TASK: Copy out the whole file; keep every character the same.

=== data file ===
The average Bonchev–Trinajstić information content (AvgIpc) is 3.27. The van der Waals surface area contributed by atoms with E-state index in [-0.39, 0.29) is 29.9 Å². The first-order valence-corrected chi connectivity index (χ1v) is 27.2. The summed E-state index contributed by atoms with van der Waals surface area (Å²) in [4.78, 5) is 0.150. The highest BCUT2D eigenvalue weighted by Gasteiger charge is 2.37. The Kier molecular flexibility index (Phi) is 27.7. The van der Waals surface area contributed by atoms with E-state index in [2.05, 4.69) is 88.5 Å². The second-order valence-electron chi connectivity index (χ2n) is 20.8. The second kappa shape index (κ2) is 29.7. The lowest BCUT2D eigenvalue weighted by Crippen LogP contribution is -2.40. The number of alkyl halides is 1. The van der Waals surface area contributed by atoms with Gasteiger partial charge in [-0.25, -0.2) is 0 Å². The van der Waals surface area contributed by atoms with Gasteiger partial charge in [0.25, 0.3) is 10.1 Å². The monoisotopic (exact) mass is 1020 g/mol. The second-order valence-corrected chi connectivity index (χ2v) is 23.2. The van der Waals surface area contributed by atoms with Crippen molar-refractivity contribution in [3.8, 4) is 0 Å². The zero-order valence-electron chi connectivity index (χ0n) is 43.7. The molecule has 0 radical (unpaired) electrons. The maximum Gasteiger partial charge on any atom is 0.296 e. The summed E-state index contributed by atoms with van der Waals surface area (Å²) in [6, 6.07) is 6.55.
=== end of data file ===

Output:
The average Bonchev–Trinajstić information content (AvgIpc) is 3.27. The van der Waals surface area contributed by atoms with E-state index in [-0.39, 0.29) is 29.9 Å². The first-order valence-corrected chi connectivity index (χ1v) is 27.2. The summed E-state index contributed by atoms with van der Waals surface area (Å²) in [4.78, 5) is 0.150. The highest BCUT2D eigenvalue weighted by Gasteiger charge is 2.37. The Kier molecular flexibility index (Phi) is 27.7. The van der Waals surface area contributed by atoms with E-state index in [2.05, 4.69) is 88.5 Å². The second-order valence-electron chi connectivity index (χ2n) is 20.8. The second kappa shape index (κ2) is 29.7. The lowest BCUT2D eigenvalue weighted by Crippen LogP contribution is -2.40. The number of alkyl halides is 1. The van der Waals surface area contributed by atoms with Gasteiger partial charge in [-0.25, -0.2) is 0 Å². The van der Waals surface area contributed by atoms with Gasteiger partial charge in [0.25, 0.3) is 10.1 Å². The monoisotopic (exact) mass is 1020 g/mol. The second-order valence-corrected chi connectivity index (χ2v) is 23.2. The van der Waals surface area contributed by atoms with Crippen molar-refractivity contribution in [3.8, 4) is 0 Å². The zero-order valence-electron chi connectivity index (χ0n) is 43.7. The molecule has 0 radical (unpaired) electrons. The maximum Gasteiger partial charge on any atom is 0.296 e. The summed E-state index contributed by atoms with van der Waals surface area (Å²) in [6, 6.07) is 6.55.